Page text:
Nationals stud rookie Juan Soto broke the space-time continuum with a home run

Yahoo Sports

Washington Nationals standout rookie Juan Soto made his major-league debut May 20. He hit his first major-league home run in a game that started May 15.

What you just read wasn’t meant to melt your brain. It’s all true. How did Soto’s first home run come before he was even in the majors? Allow us to explain.

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What happened?

The Nationals continued a suspended game against the New York Yankees that started May 15. On that day, Soto was still in the minors. With Soto up and mashing in the majors now, he was inserted into the lineup when the Nationals continued the contest June 18. In his first at-bat, he crushed a towering home run to right field.


How is that home run counted?

Soto came into the game with five career home runs. He hit a sixth home run Monday, but does that count as his first home run or his sixth? While some were definitive about the blast being his first career home run, others weren’t so sure.



What about his major-league debut?

That became another point of contention. Should this game, which was played on June 18, but is a continuation of a game from May 15, count as his major-league debut? Or did that happen May 20 … when he was actually called up and played in his first major-league game?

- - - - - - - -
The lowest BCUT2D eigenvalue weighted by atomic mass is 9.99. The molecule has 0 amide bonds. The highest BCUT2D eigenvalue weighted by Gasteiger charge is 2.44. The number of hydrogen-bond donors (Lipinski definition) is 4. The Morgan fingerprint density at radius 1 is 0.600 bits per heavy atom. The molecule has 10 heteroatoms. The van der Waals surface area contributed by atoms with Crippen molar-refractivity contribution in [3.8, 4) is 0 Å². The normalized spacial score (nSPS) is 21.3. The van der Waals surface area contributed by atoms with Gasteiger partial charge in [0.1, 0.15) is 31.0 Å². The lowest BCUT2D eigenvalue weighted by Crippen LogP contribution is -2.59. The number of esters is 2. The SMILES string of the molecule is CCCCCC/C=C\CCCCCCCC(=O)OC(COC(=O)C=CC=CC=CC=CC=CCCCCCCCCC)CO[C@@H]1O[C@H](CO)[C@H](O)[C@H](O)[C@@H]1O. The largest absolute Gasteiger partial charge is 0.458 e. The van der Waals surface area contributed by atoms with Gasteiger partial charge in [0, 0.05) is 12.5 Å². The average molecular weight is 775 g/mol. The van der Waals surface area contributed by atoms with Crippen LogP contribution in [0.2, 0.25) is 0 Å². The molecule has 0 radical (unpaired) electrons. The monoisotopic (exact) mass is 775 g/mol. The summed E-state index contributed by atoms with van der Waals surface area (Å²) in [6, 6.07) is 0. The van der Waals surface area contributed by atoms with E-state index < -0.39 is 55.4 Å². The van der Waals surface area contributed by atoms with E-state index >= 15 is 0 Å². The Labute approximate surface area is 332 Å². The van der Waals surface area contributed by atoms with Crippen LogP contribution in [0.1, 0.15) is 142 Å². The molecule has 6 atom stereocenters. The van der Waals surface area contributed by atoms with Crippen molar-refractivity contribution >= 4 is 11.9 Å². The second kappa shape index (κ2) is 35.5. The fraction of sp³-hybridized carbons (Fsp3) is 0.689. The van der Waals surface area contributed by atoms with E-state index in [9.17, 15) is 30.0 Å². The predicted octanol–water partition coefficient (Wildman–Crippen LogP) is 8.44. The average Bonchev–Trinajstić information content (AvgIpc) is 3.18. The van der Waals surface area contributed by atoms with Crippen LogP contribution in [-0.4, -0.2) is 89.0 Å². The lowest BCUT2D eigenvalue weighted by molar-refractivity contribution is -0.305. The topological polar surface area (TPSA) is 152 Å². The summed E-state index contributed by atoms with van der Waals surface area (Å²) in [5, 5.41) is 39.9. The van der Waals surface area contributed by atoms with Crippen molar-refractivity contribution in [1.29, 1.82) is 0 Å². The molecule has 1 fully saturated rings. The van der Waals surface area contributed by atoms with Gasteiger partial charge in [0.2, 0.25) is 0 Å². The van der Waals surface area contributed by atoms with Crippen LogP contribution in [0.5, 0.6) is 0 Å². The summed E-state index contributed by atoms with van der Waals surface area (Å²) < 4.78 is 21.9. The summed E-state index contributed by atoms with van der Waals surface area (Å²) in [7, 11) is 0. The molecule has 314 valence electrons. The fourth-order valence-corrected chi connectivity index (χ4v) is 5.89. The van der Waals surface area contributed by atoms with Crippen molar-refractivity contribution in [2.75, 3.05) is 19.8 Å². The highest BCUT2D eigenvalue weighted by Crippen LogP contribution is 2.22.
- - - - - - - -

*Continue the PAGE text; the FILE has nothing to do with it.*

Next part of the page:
Has this ever happened before?

Oddly, yes. And Soto has good company. It happened with Barry Bonds.


How is that reflected on Bonds’ stat pages?

Baseball-Reference has that April 20 game as the first game Barry Bonds ever played in. It is noted on the site that the contest was a suspended game. Baseball-Reference still lists Bonds’ debut as May 30.

This is confusing

Yes it is.

Instead of focusing on this particular quirk, we should focus on Soto’s overall numbers. The 19-year-old outfielder continues to tear up the majors. In 24 games, Soto is hitting .316 with six home runs.

When he hit those home runs doesn’t matter. No matter what you consider his major-league debut, Soto has performed like a star since he’s been in the majors.

Juan Soto didn’t need a time machine to mash his first career home run. (AP Photo)
Juan Soto didn’t need a time machine to mash his first career home run. (AP Photo)

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Chris Cwik is a writer for Yahoo Sports. Have a tip? Email him at christophercwik@yahoo.com or follow him on Twitter! Follow @Chris_Cwik

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